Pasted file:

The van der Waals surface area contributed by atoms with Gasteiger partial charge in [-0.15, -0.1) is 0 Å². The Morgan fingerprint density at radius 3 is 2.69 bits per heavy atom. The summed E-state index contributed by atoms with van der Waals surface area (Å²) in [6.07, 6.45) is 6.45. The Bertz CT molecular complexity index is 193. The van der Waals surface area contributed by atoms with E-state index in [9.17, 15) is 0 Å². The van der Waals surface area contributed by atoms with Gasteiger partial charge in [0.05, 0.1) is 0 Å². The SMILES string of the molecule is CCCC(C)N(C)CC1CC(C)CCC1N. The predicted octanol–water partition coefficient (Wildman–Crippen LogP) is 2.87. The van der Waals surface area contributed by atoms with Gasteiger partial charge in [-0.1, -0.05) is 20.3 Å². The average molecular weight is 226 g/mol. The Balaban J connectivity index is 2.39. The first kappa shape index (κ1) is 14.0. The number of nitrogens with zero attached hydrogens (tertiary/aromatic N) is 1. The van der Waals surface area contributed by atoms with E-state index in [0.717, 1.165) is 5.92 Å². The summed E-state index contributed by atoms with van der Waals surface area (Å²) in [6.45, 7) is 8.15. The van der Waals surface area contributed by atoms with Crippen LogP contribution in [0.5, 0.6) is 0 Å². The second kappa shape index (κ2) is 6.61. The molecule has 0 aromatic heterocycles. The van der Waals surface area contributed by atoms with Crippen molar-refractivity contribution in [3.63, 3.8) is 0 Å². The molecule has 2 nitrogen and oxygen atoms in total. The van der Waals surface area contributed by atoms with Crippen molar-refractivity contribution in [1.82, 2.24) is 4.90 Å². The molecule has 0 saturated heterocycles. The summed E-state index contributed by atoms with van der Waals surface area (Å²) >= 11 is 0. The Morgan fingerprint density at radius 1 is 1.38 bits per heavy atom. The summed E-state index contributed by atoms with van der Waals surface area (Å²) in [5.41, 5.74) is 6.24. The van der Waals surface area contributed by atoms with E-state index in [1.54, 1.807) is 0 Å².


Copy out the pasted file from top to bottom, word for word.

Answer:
The van der Waals surface area contributed by atoms with Gasteiger partial charge in [-0.15, -0.1) is 0 Å². The Morgan fingerprint density at radius 3 is 2.69 bits per heavy atom. The summed E-state index contributed by atoms with van der Waals surface area (Å²) in [6.07, 6.45) is 6.45. The Bertz CT molecular complexity index is 193. The van der Waals surface area contributed by atoms with E-state index in [9.17, 15) is 0 Å². The van der Waals surface area contributed by atoms with Gasteiger partial charge in [0.05, 0.1) is 0 Å². The SMILES string of the molecule is CCCC(C)N(C)CC1CC(C)CCC1N. The predicted octanol–water partition coefficient (Wildman–Crippen LogP) is 2.87. The van der Waals surface area contributed by atoms with Gasteiger partial charge in [-0.1, -0.05) is 20.3 Å². The average molecular weight is 226 g/mol. The Balaban J connectivity index is 2.39. The first kappa shape index (κ1) is 14.0. The number of nitrogens with zero attached hydrogens (tertiary/aromatic N) is 1. The van der Waals surface area contributed by atoms with E-state index in [0.717, 1.165) is 5.92 Å². The summed E-state index contributed by atoms with van der Waals surface area (Å²) in [6.45, 7) is 8.15. The van der Waals surface area contributed by atoms with Crippen LogP contribution in [0.5, 0.6) is 0 Å². The second kappa shape index (κ2) is 6.61. The molecule has 0 aromatic heterocycles. The van der Waals surface area contributed by atoms with Crippen molar-refractivity contribution in [3.63, 3.8) is 0 Å². The molecule has 2 nitrogen and oxygen atoms in total. The van der Waals surface area contributed by atoms with Crippen molar-refractivity contribution in [1.82, 2.24) is 4.90 Å². The molecule has 0 saturated heterocycles. The summed E-state index contributed by atoms with van der Waals surface area (Å²) >= 11 is 0. The Morgan fingerprint density at radius 1 is 1.38 bits per heavy atom. The summed E-state index contributed by atoms with van der Waals surface area (Å²) in [5.41, 5.74) is 6.24. The van der Waals surface area contributed by atoms with E-state index in [1.54, 1.807) is 0 Å².